Connecting Rooms

I was committed to staying within the current footprint and floorplan. I was okay, and, in fact always planned, taking out the pantry wall. The pantry was a rabbit hole with a bottom that we never could actually get to. Stuff piled up. I’m sure this is a problem that could have been organized out of, but opening the kitchen and gaining those fifty-four inches would add a third more space to cook in. And a better cooking experience is a major rehab goal.

The rest of the house would keep the historical layout. Center hall. Three rooms on the right. Living-dining-kitchen on the left. The bathroom at the end of the hall needed an internal reconfiguration, but there was enough space. I always loved how the rooms interconnect and how the house flows.

Over the years, the front room went from “toy room” to TV/game room and den. We still call it the toy room, to the dismay of our adult children. Old habits.

The back bedroom had been our guest room (except when I was recovering from various surgeries). We referred to it by the name of my sister-in-law, on account of her living with us for her first semester of law school until she divined that the benefit of free rent (to be fair, she insisted on paying us) and family meal was poorly balanced against a precocious four-year-old who wandered in asking a cross-ex worth of questions during reading for torts or contracts. We understood her escape. She was honored with the room name for a decade, until the former four-year-old-now-fourteen decided that he didn’t want to share a room with his brother and slowly assumed that space as his own.

That middle room was long the office of The Spouse. Computer towers, two phone lines and the screech of a 2400 baud modem electronically defined a space full of contract negotiations and a highly complex hiring hall. The Spouse had to be very efficient–more contracts meant more jobs to fill. More jobs meant more itinerant members with their schedules and last minute trips as well as the occasional times in rehab or jail. A merger and some technical changes unchained him from the desk and landline. And the room accreted into a huge closet.

I moved boxes from my last office in there. He piled up old briefcases that were never quite emptied. There were boxes of photos that I didn’t trust to the dank basement. The board games we maybe might play, boxes of computer discs, laser discs and record albums that got moved there when we got rid of the old wall unit and turntable. A collection of serving pieces and table cloths. A bunch of unidentifiables stacked haphazardly on the long buffet server that didn’t fit in the dining room. Random pieces of furniture. A ladder that didn’t get put back downstairs. A set of crutches and the recording rig that the Big Guy used to record and produce music.

When the proposed design relocated the bathroom to take a hunk out of that room, a bit of a shudder shot across my shoulders and down my spine. But I was gaining five more kitchen feet and opening light to the back of the house. We weren’t doing anything in that room, anyway. We didn’t need it as a bedroom in any future configuration. But we were losing that room. My pulse stepped up and my tongue was too dry to lick my lips.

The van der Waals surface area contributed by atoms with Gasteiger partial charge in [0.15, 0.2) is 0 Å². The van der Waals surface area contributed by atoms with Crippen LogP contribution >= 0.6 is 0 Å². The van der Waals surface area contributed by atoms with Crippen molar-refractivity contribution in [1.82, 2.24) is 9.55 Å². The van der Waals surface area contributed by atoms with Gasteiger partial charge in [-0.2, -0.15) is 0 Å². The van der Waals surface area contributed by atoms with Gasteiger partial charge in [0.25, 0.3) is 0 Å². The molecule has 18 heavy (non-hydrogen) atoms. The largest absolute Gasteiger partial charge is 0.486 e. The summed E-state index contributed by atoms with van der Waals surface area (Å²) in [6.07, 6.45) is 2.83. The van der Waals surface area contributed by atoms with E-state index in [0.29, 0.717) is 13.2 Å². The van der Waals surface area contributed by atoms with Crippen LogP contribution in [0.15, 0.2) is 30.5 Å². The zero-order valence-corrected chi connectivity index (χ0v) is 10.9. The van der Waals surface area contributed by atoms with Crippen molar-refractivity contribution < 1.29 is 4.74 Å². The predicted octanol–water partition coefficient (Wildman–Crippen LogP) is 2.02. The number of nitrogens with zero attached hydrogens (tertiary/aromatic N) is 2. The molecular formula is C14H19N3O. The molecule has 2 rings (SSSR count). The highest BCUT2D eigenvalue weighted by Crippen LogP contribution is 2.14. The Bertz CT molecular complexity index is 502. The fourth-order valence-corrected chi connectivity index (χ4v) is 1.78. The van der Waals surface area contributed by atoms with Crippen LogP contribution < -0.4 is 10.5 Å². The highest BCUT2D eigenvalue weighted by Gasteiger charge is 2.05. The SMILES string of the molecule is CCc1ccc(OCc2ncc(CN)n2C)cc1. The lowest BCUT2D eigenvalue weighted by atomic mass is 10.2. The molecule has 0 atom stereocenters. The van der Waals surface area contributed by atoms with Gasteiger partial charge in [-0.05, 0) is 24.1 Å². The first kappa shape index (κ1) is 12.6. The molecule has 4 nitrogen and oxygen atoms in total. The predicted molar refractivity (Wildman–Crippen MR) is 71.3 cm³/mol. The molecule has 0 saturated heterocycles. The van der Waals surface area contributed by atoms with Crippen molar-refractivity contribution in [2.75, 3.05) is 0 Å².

The architect swapped the master suite idea for a narrow office configuration. We could definitely use that–I had carved out a corner in the toy room. Then she drew in two pocket doors, reestablishing a direct connection between the three rooms. The linking of space that first drew me to into the spell of this house. And my heart slowed to a regular pace, the moisture returned to my mouth. Deep breath. Okay. Let’s do it.

Room Temperatures

A very hot dog takes advantage of the box fan.

The house is unnaturally cool. Blankets get pulled up around chins. The hot coffee feels good going down. There is always a hoodie nearby for the overzealous chill. You could even imagine baking–if that was what you did. If it was a blueberry pie, that would be good.

Opening the door on a 97°F day isn’t a shock. Walking through the threshold, the wet heavy air forms a drape, a drape that is transparent to the eye but has the heft of thick velvet curtains. You need to almost push the air away, except it doesn’t resist.

The humidity is supra-tropical and the air is moving around. For skin cooled by the AC, it really isn’t as bad as expected. Stepping off of the shady porch and into the sunlight is a bigger contrast. The sun squinches eyes, even those behind sunglasses. It doesn’t caress the cool skin as much as press on it. But it doesn’t press hard.

The heat is forgotten for the first five blocks, until the the last of the chill, that last chill left on your forearms, gets dispersed into the air. The cool becomes hot, too.

The heat begins to press harder on skin. It closes up your nostrils, making it harder to breathe. It squeezes out beads of water along the hairline, at the waistband. Water begins to drip from under arms and beneath chins from throat to chest.

The heat seems to make gravity more grave. It pushes down on thighs as they work to bring the feet up to propel to the next block. It would be easy to slow down, but that would mean staying in the heat. No slowing down, but no speeding up, either. Additional exertion would be too punishing.

The last turn to the final block is a mental relief but a physical trial. Cheeks are flushed and radiate fire. The dull throbbing from your head that started two blocks earlier becomes all consuming.